MSNBC cancelled Alec Baldwin’s show on Tuesday, less than two weeks after network boss Phil Griffin suspended the short-lived show over Baldwin’s use a gay slur in a confrontation with a photographer.
Griffin has made frequent use of the MSNBC penalty box in the past, suspending various on-air hosts for a range of infractions. The decision to pull the plug on Baldwin, rather than giving him another shot, was likely aided by humdrum ratings and growing public awareness of the actor’s extensive curriculum vitae of boorish behavior.
Back in July we asked a range of brand consultants how much longer Alec Baldwin, the cable-news host and corporate-endorsement artist, could survive Alec Baldwin, the enraged citizen. The consensus: not long.
For years, despite a range of public controversies, Baldwin has managed to avoid the kind of corporate and media implosion faced by the likes of Paula Deen or Charlie Sheen—in part because the occasional outburst of angry offensive behavior was not entirely out of character with Baldwin’s typical on-screen image. “If you have the persona of being somewhat of a jerk, then you’re less a target if you do jerky things,” noted Allen Adamson of brand consultant Landor Associates.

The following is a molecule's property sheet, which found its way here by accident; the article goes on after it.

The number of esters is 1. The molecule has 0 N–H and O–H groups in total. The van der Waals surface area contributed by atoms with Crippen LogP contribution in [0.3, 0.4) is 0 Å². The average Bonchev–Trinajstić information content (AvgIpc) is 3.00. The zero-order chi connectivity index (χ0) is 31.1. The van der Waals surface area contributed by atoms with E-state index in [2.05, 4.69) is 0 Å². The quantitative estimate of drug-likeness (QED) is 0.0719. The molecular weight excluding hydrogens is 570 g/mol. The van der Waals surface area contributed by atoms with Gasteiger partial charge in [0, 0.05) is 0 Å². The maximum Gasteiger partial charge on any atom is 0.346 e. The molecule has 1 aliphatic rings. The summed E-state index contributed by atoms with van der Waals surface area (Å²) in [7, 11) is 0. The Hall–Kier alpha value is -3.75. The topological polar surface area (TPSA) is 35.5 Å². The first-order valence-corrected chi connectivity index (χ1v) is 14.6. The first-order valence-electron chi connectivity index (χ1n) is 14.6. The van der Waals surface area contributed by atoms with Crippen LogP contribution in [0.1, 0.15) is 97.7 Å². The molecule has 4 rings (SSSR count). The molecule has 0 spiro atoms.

Still, networks such as MSNBC live in a world where it has never been easier for customer outrage to gain momentum online. As a result, image-conscious brand managers have to weigh carefully when to stand by their talent and when to cut and run. “They look at whether it’s better to cut their losses or keep him,” notes Richard Torrenzano, chief executive of the Torrenzano Group. “Baldwin has kind of had nine lives here. At some point, it’ll catch him.”
And now it finally has.